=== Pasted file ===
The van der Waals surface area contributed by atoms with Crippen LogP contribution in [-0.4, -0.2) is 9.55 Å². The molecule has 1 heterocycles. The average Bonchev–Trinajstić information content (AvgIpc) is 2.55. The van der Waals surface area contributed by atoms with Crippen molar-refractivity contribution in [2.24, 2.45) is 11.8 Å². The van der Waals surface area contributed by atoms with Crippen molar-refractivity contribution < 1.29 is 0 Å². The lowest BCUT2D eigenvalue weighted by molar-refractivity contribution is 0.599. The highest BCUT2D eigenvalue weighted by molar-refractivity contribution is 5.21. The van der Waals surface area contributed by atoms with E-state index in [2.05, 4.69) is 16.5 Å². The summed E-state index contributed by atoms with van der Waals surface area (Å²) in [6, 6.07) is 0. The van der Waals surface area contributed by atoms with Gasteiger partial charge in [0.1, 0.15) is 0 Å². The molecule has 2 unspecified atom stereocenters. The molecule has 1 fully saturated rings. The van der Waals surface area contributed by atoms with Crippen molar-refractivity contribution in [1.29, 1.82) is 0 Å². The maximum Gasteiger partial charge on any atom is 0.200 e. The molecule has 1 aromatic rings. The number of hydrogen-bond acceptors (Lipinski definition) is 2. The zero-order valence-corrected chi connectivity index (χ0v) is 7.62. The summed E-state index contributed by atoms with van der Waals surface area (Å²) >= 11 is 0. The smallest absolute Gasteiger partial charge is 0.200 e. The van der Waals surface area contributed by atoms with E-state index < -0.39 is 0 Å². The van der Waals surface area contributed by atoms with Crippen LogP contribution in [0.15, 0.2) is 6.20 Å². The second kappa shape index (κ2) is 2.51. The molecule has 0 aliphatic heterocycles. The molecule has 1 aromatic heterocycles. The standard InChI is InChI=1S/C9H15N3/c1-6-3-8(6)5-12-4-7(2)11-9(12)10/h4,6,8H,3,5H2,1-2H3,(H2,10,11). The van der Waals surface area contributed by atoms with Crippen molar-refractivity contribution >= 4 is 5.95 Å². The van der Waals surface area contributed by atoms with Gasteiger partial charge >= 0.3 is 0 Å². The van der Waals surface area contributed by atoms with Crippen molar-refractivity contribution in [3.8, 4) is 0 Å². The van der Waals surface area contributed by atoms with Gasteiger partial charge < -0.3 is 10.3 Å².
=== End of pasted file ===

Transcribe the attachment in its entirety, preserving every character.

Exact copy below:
The van der Waals surface area contributed by atoms with Crippen LogP contribution in [-0.4, -0.2) is 9.55 Å². The molecule has 1 heterocycles. The average Bonchev–Trinajstić information content (AvgIpc) is 2.55. The van der Waals surface area contributed by atoms with Crippen molar-refractivity contribution in [2.24, 2.45) is 11.8 Å². The van der Waals surface area contributed by atoms with Crippen molar-refractivity contribution < 1.29 is 0 Å². The lowest BCUT2D eigenvalue weighted by molar-refractivity contribution is 0.599. The highest BCUT2D eigenvalue weighted by molar-refractivity contribution is 5.21. The van der Waals surface area contributed by atoms with E-state index in [2.05, 4.69) is 16.5 Å². The summed E-state index contributed by atoms with van der Waals surface area (Å²) in [6, 6.07) is 0. The van der Waals surface area contributed by atoms with Gasteiger partial charge in [0.1, 0.15) is 0 Å². The molecule has 2 unspecified atom stereocenters. The molecule has 1 fully saturated rings. The van der Waals surface area contributed by atoms with Crippen molar-refractivity contribution in [1.29, 1.82) is 0 Å². The maximum Gasteiger partial charge on any atom is 0.200 e. The molecule has 1 aromatic rings. The number of hydrogen-bond acceptors (Lipinski definition) is 2. The zero-order valence-corrected chi connectivity index (χ0v) is 7.62. The summed E-state index contributed by atoms with van der Waals surface area (Å²) >= 11 is 0. The smallest absolute Gasteiger partial charge is 0.200 e. The van der Waals surface area contributed by atoms with E-state index < -0.39 is 0 Å². The van der Waals surface area contributed by atoms with Crippen LogP contribution in [0.15, 0.2) is 6.20 Å². The second kappa shape index (κ2) is 2.51. The molecule has 0 aliphatic heterocycles. The molecule has 1 aromatic heterocycles. The standard InChI is InChI=1S/C9H15N3/c1-6-3-8(6)5-12-4-7(2)11-9(12)10/h4,6,8H,3,5H2,1-2H3,(H2,10,11). The van der Waals surface area contributed by atoms with Crippen molar-refractivity contribution >= 4 is 5.95 Å². The van der Waals surface area contributed by atoms with Gasteiger partial charge >= 0.3 is 0 Å². The van der Waals surface area contributed by atoms with Crippen molar-refractivity contribution in [3.8, 4) is 0 Å². The van der Waals surface area contributed by atoms with Gasteiger partial charge < -0.3 is 10.3 Å².